BAGHDAD (AP) — Gunmen have taken over a Sunni town north of Baghdad after a firefight with security forces, exacerbating Iraq’s recent turmoil, the country’s Defense Ministry said on Thursday.
The seizure of the town of Suleiman Beg follows clashes between soldiers and Sunni protesters on Tuesday that set off fighting in Sunni towns in western and northern Iraq, leaving more than 100 people dead in clashes and other violence across the country since then. The unrest is heightening fears that Iraq could slide into full-scale sectarian fighting.
In its statement, the Defense Ministry said gunmen have taken control of the Suleiman Beg police station and other governmental buildings, and were deployed in the streets. It gave no other details on casualties.
On Wednesday, police and hospital officials reported fierce clashes in the town that resulted in the deaths of four soldiers and 12 others, including some gunmen.
The mayor of the city of Tuz Khormato, to which Suleiman Beg is administratively annexed, said security forces had laid siege to the small town and sporadic clashes were continuing Thursday. The official, Shalal Abdool, said there were further casualties among gunmen on Thursday, but he couldn’t give numbers.
The town is about 150 kilometers (90 miles) north of Baghdad.
Meanwhile in the northern city of Mosul, clashes erupted late Wednesday between gunmen and police in some districts. The fighting died down by Thursday morning after security forces brought the situation under control. Residents said the city is now largely quiet with many people staying home in fear.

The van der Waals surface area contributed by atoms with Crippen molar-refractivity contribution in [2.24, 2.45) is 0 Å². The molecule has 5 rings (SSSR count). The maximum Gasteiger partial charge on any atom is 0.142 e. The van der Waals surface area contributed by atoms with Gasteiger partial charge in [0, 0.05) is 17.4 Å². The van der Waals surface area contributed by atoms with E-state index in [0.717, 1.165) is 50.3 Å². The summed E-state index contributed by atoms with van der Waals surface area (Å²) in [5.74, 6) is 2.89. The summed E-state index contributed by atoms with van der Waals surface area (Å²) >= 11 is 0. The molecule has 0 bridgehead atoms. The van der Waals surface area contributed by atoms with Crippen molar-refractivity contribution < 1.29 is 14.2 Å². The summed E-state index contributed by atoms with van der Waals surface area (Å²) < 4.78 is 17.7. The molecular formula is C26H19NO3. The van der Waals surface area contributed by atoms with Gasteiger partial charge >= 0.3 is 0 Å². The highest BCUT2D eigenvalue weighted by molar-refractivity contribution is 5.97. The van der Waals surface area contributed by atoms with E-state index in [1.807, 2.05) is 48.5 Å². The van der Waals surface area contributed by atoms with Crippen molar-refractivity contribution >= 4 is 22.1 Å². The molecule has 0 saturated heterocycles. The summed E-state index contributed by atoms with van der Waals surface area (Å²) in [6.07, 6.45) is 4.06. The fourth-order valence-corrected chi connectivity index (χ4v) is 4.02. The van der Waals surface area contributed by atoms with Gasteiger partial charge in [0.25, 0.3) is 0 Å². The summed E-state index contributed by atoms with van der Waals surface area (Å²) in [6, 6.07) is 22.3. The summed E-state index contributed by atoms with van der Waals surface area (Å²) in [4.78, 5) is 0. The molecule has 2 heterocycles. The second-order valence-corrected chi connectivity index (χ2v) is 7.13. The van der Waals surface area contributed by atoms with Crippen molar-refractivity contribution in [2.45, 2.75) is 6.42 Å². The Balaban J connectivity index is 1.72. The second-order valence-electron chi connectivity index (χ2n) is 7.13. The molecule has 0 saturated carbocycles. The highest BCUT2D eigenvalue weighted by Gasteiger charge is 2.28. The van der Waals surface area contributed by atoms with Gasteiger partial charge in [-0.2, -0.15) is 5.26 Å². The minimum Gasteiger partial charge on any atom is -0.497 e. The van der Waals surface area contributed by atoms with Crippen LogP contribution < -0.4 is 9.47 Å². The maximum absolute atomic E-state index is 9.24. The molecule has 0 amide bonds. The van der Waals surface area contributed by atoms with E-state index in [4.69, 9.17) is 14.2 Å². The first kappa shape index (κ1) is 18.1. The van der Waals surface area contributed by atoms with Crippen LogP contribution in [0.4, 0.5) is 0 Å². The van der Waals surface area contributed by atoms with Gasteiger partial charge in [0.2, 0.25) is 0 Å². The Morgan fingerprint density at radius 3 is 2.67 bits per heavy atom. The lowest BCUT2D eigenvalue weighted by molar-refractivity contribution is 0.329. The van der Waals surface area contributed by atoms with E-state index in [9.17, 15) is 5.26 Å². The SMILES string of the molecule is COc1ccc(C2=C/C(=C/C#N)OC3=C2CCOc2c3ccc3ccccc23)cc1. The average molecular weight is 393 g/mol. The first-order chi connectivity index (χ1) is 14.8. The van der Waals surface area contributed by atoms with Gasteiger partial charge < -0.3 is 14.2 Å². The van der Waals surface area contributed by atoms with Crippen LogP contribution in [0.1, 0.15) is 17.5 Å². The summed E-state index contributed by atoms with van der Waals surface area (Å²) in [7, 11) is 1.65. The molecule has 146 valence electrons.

Ten gunmen and four police officers were killed in the Mosul clashes, and 12 policemen were wounded, according to police and morgue officials. They spoke on condition of anonymity because they weren’t authorized to release the information.
The turmoil is exacerbating an already sour political situation between Sunnis and the Shiite-led government. A Sunni politician who recently announced his resignation from the Cabinet on Thursday urged Prime Minister Nouri al-Maliki, a Shiite, to step down to calm the tensions.
"Iraq is in a dire situation now and that I believe that there must be serious solutions," Abdul-Karim al-Sammarraie told The Associated Press in a phone interview. "One of the solutions is the resignation of the prime minister and for him to leave the government to another who can run it temporarily. Otherwise the options for Iraq are only dangerous ones."
Al-Sammarraie is Iraq’s minister of science and technology. He and Minister of Education Mohammed Tamim submitted their resignations this week in the wake of killings on Tuesday in the northern town of Hawija, where government forces cracked down on a protest leaving at least 23 dead including three soldiers. The government says those who were killed were militants who were using the protest grounds as a safe haven.
Al-Sammarraie said that Industry Minister Ahmed al-Karbouli also submitted his resignation. Al-Karboli was not reachable, but an official in his office confirmed the move. The official spoke on condition of anonymity because he was not authorized to make statements about the resignation to the media.
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